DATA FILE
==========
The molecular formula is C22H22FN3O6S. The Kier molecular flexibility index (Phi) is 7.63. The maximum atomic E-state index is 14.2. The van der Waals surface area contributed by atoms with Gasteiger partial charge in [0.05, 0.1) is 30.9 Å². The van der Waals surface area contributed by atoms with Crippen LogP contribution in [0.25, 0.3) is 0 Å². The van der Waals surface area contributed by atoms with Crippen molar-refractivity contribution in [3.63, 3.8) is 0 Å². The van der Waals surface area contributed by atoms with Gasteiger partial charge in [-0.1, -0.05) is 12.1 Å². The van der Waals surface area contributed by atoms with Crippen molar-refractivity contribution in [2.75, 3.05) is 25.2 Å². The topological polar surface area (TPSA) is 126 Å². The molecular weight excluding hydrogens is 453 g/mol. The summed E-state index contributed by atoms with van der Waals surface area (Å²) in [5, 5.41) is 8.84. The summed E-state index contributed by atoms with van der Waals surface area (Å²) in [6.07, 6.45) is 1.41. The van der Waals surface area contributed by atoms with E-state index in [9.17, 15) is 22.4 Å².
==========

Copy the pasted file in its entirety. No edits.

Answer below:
The molecular formula is C22H22FN3O6S. The Kier molecular flexibility index (Phi) is 7.63. The maximum atomic E-state index is 14.2. The van der Waals surface area contributed by atoms with Gasteiger partial charge in [0.05, 0.1) is 30.9 Å². The van der Waals surface area contributed by atoms with Crippen LogP contribution in [0.25, 0.3) is 0 Å². The van der Waals surface area contributed by atoms with Crippen molar-refractivity contribution in [3.63, 3.8) is 0 Å². The van der Waals surface area contributed by atoms with Gasteiger partial charge in [-0.1, -0.05) is 12.1 Å². The van der Waals surface area contributed by atoms with Crippen molar-refractivity contribution in [2.75, 3.05) is 25.2 Å². The topological polar surface area (TPSA) is 126 Å². The molecular weight excluding hydrogens is 453 g/mol. The summed E-state index contributed by atoms with van der Waals surface area (Å²) in [5, 5.41) is 8.84. The summed E-state index contributed by atoms with van der Waals surface area (Å²) in [6.07, 6.45) is 1.41. The van der Waals surface area contributed by atoms with E-state index in [9.17, 15) is 22.4 Å².